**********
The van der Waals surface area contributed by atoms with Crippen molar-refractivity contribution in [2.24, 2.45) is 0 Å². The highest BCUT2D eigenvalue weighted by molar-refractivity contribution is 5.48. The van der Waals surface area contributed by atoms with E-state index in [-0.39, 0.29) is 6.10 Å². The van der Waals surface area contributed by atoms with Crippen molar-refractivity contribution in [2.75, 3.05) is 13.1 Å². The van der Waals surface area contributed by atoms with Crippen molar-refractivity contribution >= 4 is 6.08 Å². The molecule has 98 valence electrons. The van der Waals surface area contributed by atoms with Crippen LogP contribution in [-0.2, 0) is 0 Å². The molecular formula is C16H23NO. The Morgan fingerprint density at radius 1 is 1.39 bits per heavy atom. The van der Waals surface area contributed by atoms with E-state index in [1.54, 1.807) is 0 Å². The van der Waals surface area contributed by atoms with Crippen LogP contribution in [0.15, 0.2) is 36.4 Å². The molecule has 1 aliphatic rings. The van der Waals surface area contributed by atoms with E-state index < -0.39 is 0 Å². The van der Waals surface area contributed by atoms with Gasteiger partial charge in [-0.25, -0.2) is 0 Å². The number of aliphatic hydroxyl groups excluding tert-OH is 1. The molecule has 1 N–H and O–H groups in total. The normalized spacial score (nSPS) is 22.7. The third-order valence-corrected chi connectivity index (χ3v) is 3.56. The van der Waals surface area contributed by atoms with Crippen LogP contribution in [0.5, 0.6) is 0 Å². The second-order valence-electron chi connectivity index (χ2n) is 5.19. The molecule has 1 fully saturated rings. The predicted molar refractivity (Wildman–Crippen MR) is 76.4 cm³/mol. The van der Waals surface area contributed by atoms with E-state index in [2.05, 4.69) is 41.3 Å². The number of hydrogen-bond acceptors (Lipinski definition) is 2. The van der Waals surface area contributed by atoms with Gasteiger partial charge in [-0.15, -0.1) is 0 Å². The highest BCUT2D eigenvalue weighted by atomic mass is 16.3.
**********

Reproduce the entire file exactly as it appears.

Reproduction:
The van der Waals surface area contributed by atoms with Crippen molar-refractivity contribution in [2.24, 2.45) is 0 Å². The highest BCUT2D eigenvalue weighted by molar-refractivity contribution is 5.48. The van der Waals surface area contributed by atoms with E-state index in [-0.39, 0.29) is 6.10 Å². The van der Waals surface area contributed by atoms with Crippen molar-refractivity contribution in [2.75, 3.05) is 13.1 Å². The van der Waals surface area contributed by atoms with Crippen molar-refractivity contribution >= 4 is 6.08 Å². The molecule has 98 valence electrons. The van der Waals surface area contributed by atoms with Crippen LogP contribution in [-0.2, 0) is 0 Å². The molecular formula is C16H23NO. The Morgan fingerprint density at radius 1 is 1.39 bits per heavy atom. The van der Waals surface area contributed by atoms with E-state index in [1.54, 1.807) is 0 Å². The van der Waals surface area contributed by atoms with Crippen LogP contribution in [0.15, 0.2) is 36.4 Å². The molecule has 1 aliphatic rings. The van der Waals surface area contributed by atoms with E-state index < -0.39 is 0 Å². The van der Waals surface area contributed by atoms with Gasteiger partial charge in [-0.25, -0.2) is 0 Å². The number of aliphatic hydroxyl groups excluding tert-OH is 1. The molecule has 1 N–H and O–H groups in total. The normalized spacial score (nSPS) is 22.7. The third-order valence-corrected chi connectivity index (χ3v) is 3.56. The van der Waals surface area contributed by atoms with Crippen LogP contribution in [0.5, 0.6) is 0 Å². The second-order valence-electron chi connectivity index (χ2n) is 5.19. The molecule has 1 fully saturated rings. The predicted molar refractivity (Wildman–Crippen MR) is 76.4 cm³/mol. The van der Waals surface area contributed by atoms with E-state index in [2.05, 4.69) is 41.3 Å². The number of hydrogen-bond acceptors (Lipinski definition) is 2. The van der Waals surface area contributed by atoms with Gasteiger partial charge in [-0.15, -0.1) is 0 Å². The highest BCUT2D eigenvalue weighted by atomic mass is 16.3.